There are no hard and fast rules with sculpture. This is because the artist is working 3-dimensionally, which gives them so much more scope for their imagination to run free. Of course, we still see ‘traditional’ figurative forms, but now we also have abstract and conceptual sculpture.

Abstract sculpture is mainly made up of shapes and distorted forms and tends to work well with modern or minimalist interiors. Like painters, sculptors also look to capture movement or flow in their works, and abstraction is a great way to capture this in 3-D form.

Conceptual sculpture is that notorious form of art that usually leads to viewers in art galleries saying; ‘I could do that’. Yep, it’s that pile of bricks or chair in the middle of a room that leaves people baffled as to why it is art.

This form of sculpture is challenging, often deliberately provocative, and can be quite hard to read. However, it is this challenge that makes conceptual art so much more rewarding. It makes you think and leaves you with more questions than answers. Having a piece in your home will never be boring, that’s for sure!

With sculpture, you don’t have to stick to one particular style. Having a mixture in your home can work well. Like a gallery wall, sometimes opposing forms can really stand out when placed together.

Sculpture for the garden

Sculpture can be created using a wide range of materials. The traditional materials were bronze and marble, but now it can be anything from iron to stone, to papier mache and include found and upcycled materials. 

One of the key reasons for using bronze or marble is that it is extremely hard wearing and durable. It’s a good material for a piece that is going to stand outside in the elements.

When choosing sculpture for the garden, it’s really important to look at what material it has been made with as it may not be ideal for outdoor purposes. Most garden sculpture is made with durable, or recycled metals to ensure it can withstand the wind and weather. Wood is also a good material as it is natural and designed to be outside.

For example, you may think plastic is perfect, but if left in direct sunlight, the colour can fade and it can become brittle over time. Either way, if you’re unsure, then it’s always worth asking the artist, who can then advise on the best location for the piece.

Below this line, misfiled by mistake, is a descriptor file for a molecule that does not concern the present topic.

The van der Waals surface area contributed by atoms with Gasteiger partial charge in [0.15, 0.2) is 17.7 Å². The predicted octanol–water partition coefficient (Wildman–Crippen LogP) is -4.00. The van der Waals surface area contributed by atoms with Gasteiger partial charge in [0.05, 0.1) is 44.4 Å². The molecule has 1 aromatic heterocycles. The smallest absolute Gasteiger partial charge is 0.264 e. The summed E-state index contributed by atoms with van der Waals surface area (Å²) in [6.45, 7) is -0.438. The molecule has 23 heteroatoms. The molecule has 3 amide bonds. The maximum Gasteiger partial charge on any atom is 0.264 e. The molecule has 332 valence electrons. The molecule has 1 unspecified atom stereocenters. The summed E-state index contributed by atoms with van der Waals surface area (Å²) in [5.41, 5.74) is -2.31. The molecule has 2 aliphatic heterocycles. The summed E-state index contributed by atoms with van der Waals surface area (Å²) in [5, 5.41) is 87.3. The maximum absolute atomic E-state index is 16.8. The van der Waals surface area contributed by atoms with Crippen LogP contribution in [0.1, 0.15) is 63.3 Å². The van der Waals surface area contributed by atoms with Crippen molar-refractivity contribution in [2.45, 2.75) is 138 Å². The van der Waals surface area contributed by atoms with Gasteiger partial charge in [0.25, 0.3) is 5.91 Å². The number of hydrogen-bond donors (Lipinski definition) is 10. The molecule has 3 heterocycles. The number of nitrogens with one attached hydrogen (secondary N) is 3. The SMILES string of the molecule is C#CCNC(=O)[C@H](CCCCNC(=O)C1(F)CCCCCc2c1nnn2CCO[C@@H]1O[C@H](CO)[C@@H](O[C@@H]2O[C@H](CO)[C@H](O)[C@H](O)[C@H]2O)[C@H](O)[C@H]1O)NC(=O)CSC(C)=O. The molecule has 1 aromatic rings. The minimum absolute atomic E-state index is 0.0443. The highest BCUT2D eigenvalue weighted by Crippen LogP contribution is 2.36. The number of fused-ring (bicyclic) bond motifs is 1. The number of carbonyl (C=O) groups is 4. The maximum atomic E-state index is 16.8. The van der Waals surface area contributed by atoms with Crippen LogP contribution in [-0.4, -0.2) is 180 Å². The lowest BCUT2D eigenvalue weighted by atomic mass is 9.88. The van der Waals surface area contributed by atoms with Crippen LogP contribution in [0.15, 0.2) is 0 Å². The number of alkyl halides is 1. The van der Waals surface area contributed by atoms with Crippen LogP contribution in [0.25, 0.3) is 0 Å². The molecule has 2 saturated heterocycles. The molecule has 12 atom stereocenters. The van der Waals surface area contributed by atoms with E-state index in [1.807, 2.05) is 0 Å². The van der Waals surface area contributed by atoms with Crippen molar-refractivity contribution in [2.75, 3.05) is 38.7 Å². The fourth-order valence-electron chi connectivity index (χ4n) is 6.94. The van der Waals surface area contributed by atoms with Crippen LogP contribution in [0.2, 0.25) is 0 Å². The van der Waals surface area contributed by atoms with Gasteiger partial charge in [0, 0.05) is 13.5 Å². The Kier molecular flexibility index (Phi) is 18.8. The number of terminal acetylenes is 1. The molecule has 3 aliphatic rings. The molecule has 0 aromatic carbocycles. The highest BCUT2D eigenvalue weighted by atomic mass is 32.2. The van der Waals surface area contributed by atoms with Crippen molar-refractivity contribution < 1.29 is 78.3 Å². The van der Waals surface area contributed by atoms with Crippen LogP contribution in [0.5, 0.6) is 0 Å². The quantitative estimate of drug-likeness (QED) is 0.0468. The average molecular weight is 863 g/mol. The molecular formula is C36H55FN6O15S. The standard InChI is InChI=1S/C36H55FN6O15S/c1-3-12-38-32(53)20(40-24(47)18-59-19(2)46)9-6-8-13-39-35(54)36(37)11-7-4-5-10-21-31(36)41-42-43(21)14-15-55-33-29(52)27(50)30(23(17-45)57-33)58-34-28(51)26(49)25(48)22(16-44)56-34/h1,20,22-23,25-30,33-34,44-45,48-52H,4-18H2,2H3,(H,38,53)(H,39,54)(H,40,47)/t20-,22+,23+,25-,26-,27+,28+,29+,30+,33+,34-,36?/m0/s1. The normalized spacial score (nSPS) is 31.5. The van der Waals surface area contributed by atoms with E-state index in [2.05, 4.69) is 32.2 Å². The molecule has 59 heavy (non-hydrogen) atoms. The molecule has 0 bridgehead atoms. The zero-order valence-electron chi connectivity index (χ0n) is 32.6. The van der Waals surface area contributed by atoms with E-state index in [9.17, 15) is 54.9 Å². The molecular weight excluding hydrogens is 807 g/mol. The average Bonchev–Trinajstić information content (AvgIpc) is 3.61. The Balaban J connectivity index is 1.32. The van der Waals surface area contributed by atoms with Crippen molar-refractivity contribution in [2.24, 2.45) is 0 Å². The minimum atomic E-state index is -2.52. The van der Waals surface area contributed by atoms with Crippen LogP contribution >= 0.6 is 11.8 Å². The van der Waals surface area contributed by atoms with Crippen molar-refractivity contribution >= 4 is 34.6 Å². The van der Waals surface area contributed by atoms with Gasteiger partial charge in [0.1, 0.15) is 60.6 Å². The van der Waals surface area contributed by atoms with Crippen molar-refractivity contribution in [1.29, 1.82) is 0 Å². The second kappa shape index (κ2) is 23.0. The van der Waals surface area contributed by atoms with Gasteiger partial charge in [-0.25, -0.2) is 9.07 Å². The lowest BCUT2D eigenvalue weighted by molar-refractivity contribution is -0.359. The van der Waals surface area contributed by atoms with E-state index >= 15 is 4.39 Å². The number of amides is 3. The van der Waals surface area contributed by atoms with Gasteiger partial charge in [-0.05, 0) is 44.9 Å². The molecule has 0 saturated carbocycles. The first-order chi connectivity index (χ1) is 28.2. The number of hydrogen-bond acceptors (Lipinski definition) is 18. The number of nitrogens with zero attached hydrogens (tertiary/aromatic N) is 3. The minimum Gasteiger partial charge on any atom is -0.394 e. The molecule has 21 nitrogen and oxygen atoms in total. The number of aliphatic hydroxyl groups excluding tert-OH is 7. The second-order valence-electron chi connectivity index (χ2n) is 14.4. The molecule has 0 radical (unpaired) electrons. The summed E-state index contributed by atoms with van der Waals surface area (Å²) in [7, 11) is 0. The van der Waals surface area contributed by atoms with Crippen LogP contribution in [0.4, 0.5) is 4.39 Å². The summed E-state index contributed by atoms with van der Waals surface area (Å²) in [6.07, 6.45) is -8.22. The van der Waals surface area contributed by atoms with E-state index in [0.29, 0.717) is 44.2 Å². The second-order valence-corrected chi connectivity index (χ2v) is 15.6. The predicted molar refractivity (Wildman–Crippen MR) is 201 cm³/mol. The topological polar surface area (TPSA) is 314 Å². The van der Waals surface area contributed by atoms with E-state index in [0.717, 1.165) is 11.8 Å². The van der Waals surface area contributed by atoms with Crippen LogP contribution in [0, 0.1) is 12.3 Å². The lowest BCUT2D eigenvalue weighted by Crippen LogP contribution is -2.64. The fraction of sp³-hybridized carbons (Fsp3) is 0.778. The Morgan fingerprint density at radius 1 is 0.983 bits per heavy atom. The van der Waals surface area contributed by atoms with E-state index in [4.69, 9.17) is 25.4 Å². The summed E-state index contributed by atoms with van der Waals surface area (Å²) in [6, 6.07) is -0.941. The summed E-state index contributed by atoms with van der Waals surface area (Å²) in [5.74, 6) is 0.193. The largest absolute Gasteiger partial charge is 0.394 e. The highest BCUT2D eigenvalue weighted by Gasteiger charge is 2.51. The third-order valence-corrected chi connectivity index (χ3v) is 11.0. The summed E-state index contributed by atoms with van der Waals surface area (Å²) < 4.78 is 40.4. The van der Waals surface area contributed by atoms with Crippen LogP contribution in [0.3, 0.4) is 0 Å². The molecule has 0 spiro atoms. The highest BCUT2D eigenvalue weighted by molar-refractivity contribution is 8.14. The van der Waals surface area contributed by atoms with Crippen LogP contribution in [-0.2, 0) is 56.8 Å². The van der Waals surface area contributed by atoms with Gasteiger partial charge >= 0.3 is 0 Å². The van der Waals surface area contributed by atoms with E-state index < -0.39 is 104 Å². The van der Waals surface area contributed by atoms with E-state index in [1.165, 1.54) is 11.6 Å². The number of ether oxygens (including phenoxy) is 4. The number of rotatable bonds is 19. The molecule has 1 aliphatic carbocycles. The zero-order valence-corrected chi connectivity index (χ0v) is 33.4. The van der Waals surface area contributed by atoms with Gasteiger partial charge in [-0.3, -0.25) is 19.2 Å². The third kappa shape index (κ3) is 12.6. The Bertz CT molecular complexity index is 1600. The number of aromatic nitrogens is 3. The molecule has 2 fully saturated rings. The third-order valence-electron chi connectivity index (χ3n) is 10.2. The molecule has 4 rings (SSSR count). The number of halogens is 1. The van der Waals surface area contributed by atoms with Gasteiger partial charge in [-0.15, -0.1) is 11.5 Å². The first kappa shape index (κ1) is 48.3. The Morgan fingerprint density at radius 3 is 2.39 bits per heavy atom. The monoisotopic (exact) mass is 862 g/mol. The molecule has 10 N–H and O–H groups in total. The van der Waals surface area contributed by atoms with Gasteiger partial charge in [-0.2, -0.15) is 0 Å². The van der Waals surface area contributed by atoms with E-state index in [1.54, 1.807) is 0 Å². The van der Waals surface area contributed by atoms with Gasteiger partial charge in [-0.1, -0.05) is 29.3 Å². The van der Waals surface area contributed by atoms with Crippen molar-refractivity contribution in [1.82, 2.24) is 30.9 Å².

What size for your space?

Most sculpture is now made for the desk, table top, mantelpiece or wall. It’s only really garden sculpture that tends to be larger in size and scale. The days of sculpture only belonging to the super-rich or aristocracy are long gone. Instead, this is an affordable artform that can sit well within any domestic setting.

When we think of art we do tend to think more about paintings, but sculpture is also a form that is worth considering. If you live in rented accommodation or a listed building or any other environment where there may be issues with putting things on walls, you can still liven up your place with 3-dimensional art.

No matter what your space, sculpture can transform it. Make it a focal point to create a vibrant room designed to impress friends and family alike.


Buying Art

Different Ways to Create an Art Gallery in Your Own Home

by Lisa Doherty 24. October 2018 11:54

You’ve bought some paintings and, if you’re a super-efficient and organised person, then you’ve already hung them and they look amazing. We salute you.

If, like the rest of us, they’re still in their packaging or, ahem, leaning against the wall waiting to be hung, then we reckon you need some motivation to finish the job. It can seem like a bit of a chore and it does appear to be one of those jobs that gets put off every weekend.

We’re here to get you motivated and in the zone. Stand back, take a look at the room or space you want to hang your paintings, throw out any preconceived notions and have some fun bringing your walls to life.